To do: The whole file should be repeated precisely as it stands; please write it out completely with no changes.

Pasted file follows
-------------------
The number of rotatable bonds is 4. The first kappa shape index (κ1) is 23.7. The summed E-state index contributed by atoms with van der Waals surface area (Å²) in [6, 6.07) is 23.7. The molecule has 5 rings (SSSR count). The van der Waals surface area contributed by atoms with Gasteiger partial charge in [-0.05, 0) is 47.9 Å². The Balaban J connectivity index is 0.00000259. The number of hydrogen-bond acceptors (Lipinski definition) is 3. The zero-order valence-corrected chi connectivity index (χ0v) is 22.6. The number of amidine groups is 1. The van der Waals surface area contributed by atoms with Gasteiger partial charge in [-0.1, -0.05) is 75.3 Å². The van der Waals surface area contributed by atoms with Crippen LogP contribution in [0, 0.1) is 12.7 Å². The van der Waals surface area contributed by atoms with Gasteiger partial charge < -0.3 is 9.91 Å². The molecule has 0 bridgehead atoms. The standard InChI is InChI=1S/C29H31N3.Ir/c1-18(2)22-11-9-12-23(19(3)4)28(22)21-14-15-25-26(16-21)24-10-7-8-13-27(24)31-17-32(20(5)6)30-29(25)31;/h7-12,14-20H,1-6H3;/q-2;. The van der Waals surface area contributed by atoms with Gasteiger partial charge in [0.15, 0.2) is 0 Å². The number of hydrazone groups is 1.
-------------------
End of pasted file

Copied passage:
The number of rotatable bonds is 4. The first kappa shape index (κ1) is 23.7. The summed E-state index contributed by atoms with van der Waals surface area (Å²) in [6, 6.07) is 23.7. The molecule has 5 rings (SSSR count). The van der Waals surface area contributed by atoms with Gasteiger partial charge in [-0.05, 0) is 47.9 Å². The Balaban J connectivity index is 0.00000259. The number of hydrogen-bond acceptors (Lipinski definition) is 3. The zero-order valence-corrected chi connectivity index (χ0v) is 22.6. The number of amidine groups is 1. The van der Waals surface area contributed by atoms with Gasteiger partial charge in [-0.1, -0.05) is 75.3 Å². The van der Waals surface area contributed by atoms with Crippen LogP contribution in [0, 0.1) is 12.7 Å². The van der Waals surface area contributed by atoms with Gasteiger partial charge < -0.3 is 9.91 Å². The molecule has 0 bridgehead atoms. The standard InChI is InChI=1S/C29H31N3.Ir/c1-18(2)22-11-9-12-23(19(3)4)28(22)21-14-15-25-26(16-21)24-10-7-8-13-27(24)31-17-32(20(5)6)30-29(25)31;/h7-12,14-20H,1-6H3;/q-2;. The van der Waals surface area contributed by atoms with Gasteiger partial charge in [0.15, 0.2) is 0 Å². The number of hydrazone groups is 1.